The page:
Getah Virus: Significance as an Equine Pathogen

An outbreak of illness at a Japanese racing stable in the latter half of 2014 re-awakened awareness of Getah virus and its potential as an equine pathogen. The first indication that the virus could cause illness in horses was the widespread occurrence of a disease syndrome among racehorses at two training centers in Japan in 1978. Subsequently, the virus was implicated in a clinically similar disease outbreak on a Thoroughbred breeding farm in India during 1990.

Getah virus is a mosquito-borne arbovirus that is a member of the genus Alphavirus, family Togaviridae. First isolated from mosquito pools collected in Sarawak (Malaysia) between 1968 and 1970, Getah or one of its antigenically related viruses, can be found over a wide geographic range extending from Eurasia to Australia. Results of serologic surveys have confirmed infection in humans and a wide diversity of domestic and wildlife animal species wherever the virus is present. Serologic evidence of Getah virus activity in horses in Japan can be traced back to 1961. Subsequent studies have shown that the infection was widespread in equine populations throughout that country. Notwithstanding this fact, however, disease events caused by Getah virus have been very infrequent.

Naturally occurring disease caused by Getah virus has only been reported in horses and in swine. While the vast majority of primary infections in horses are asymptomatic, on occasion the virus can give rise to extensive outbreaks of mild illness characterized by fever, anorexia, serous nasal discharge, hind limb edema, stiff gait, scrotal edema, submandibular lymphadenopathy and urticarial skin rash. Affected horses may develop some or all of these clinical signs. Regardless of severity, the disease is non-fatal and complete clinical recovery occurs within 7 to 14 days. Symptomatic treatment is seldom indicated. Based on the outbreak recorded in India, there was no evidence that Getah virus is abortigenic in the pregnant mare or that infection can result in congenital abnormalities in foals.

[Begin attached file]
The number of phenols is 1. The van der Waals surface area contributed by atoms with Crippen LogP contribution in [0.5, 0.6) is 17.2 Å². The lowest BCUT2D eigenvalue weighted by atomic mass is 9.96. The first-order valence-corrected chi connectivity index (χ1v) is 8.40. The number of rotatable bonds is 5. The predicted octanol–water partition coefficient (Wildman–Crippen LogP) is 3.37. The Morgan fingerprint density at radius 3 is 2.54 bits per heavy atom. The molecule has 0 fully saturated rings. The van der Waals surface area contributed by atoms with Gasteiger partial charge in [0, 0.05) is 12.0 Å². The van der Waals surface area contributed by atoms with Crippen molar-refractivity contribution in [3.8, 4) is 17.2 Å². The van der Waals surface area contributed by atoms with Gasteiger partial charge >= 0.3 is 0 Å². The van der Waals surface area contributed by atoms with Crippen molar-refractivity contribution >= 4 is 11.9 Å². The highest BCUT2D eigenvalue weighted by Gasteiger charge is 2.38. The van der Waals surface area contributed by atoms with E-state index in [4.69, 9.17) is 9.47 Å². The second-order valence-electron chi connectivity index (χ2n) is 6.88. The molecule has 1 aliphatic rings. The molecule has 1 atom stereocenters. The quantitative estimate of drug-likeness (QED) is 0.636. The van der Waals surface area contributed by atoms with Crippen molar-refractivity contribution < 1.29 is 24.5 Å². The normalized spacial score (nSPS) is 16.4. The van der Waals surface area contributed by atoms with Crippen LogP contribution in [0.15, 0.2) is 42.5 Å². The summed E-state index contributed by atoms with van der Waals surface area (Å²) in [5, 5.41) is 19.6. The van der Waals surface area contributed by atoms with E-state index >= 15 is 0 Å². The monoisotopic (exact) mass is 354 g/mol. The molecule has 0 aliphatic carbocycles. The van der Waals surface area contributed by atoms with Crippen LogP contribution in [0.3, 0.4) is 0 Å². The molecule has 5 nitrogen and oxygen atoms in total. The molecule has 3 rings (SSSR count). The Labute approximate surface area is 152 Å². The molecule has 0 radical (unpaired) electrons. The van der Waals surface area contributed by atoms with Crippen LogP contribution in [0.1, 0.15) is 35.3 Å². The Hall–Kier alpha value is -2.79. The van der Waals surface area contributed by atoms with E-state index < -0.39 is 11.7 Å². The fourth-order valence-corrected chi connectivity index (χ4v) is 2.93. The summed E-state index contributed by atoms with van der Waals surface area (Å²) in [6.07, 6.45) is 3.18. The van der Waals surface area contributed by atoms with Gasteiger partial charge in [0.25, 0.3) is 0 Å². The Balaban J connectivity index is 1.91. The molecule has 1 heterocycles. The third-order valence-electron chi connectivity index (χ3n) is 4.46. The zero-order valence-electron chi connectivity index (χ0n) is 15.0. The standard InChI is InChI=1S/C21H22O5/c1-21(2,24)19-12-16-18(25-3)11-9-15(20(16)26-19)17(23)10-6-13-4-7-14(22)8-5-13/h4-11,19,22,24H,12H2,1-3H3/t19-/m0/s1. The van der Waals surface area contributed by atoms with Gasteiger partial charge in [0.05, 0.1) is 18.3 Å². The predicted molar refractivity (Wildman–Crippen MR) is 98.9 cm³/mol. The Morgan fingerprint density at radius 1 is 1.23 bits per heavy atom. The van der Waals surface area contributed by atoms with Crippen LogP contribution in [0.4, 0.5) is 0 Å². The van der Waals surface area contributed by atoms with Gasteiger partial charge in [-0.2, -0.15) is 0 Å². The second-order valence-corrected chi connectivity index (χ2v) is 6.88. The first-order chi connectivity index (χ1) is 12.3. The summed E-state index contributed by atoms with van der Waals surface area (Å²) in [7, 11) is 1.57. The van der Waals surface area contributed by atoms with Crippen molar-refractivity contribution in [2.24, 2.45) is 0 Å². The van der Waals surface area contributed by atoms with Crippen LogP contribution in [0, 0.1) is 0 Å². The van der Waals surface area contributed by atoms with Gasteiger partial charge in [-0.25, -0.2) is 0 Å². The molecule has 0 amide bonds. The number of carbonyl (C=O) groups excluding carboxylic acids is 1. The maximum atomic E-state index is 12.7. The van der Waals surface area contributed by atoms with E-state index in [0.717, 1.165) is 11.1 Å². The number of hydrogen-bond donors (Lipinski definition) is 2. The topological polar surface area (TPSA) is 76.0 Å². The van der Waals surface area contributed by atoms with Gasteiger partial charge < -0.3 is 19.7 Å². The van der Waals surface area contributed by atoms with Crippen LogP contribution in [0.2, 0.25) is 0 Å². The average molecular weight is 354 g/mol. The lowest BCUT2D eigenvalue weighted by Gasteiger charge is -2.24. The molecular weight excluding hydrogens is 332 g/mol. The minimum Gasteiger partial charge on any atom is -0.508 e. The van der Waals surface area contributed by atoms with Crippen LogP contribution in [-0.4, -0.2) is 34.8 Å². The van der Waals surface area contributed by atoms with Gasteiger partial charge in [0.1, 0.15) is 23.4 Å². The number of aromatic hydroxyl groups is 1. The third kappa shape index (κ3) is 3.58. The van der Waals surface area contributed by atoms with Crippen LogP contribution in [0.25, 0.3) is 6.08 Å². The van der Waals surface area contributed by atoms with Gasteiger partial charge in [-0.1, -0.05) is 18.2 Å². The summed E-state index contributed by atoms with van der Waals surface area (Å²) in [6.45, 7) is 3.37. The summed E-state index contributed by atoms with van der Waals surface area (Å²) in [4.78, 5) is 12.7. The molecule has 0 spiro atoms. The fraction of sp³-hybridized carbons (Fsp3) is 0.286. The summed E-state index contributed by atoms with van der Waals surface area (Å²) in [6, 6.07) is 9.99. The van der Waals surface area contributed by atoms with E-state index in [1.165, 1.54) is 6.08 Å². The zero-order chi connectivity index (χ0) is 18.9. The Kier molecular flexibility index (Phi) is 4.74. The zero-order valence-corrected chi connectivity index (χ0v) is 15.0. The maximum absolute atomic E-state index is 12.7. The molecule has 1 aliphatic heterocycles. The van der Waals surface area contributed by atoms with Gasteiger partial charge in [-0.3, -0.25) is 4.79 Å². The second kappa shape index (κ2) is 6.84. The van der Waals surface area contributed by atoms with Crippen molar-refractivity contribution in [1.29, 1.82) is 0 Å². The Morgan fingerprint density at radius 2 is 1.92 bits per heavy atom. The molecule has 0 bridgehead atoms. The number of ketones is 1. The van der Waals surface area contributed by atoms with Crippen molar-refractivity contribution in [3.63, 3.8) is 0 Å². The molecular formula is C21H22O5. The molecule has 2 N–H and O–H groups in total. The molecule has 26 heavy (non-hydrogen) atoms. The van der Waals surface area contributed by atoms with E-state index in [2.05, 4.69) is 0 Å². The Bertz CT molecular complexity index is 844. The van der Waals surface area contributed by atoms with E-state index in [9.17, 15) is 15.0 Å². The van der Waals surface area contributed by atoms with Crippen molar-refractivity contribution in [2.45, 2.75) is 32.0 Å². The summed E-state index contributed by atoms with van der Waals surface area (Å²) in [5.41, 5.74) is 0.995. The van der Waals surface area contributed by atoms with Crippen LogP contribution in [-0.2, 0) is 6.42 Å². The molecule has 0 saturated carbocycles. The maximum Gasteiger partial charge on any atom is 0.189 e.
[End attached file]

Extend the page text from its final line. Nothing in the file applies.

The only other animal species in which Getah virus has been implicated in causing disease is swine. The virus has been isolated from newborn piglets that died of peracute disease and also from dead fetuses removed from a naturally infected sow.

Getah virus is primarily a mosquito-borne infection that is transmitted by different species of Culex and Aedes mosquitoes depending on the geographic region of the world in which it occurs. Swine are thought to play a role in amplification of the virus in endemic areas. The potential for transmission through direct horse-to-horse contact cannot be discounted considering some acutely infected horses shed significant quantities of infectious virus into the respiratory tract.

Diagnosis of Getah virus infection can be readily accomplished by virus detection in nasal swabs, unclotted blood (buffy coat) samples, and saliva either by PCR assay or virus isolation. It can also be confirmed by serological testing of acute and convalescent serum samples. Because of the close clinical similarity between Getah virus infection and equine viral arteritis and African horse sickness, it is important to differentiate it diagnostically from either of these two diseases.

Prevention and control of Getah virus infection is based on measures to reduce mosquito contact with horses and, optimally, vaccination of at-risk equine populations in countries in which the virus is endemic.

While Getah virus is not considered an important equine pathogen, it can be significantly disruptive when extensive outbreaks occur.

This article was written by Dr. Peter Timoney of the Gluck Equine Research Center. 

It was first published in the Equine Disease Quarterly, published by the University of Kentucky College of Agriculture, Food and Environment Department of Veterinary Science and sponsored by Lloyd’s of London and its Kentucky agents. You may subscribe to this publication for free.

Dr. Peter Timoney

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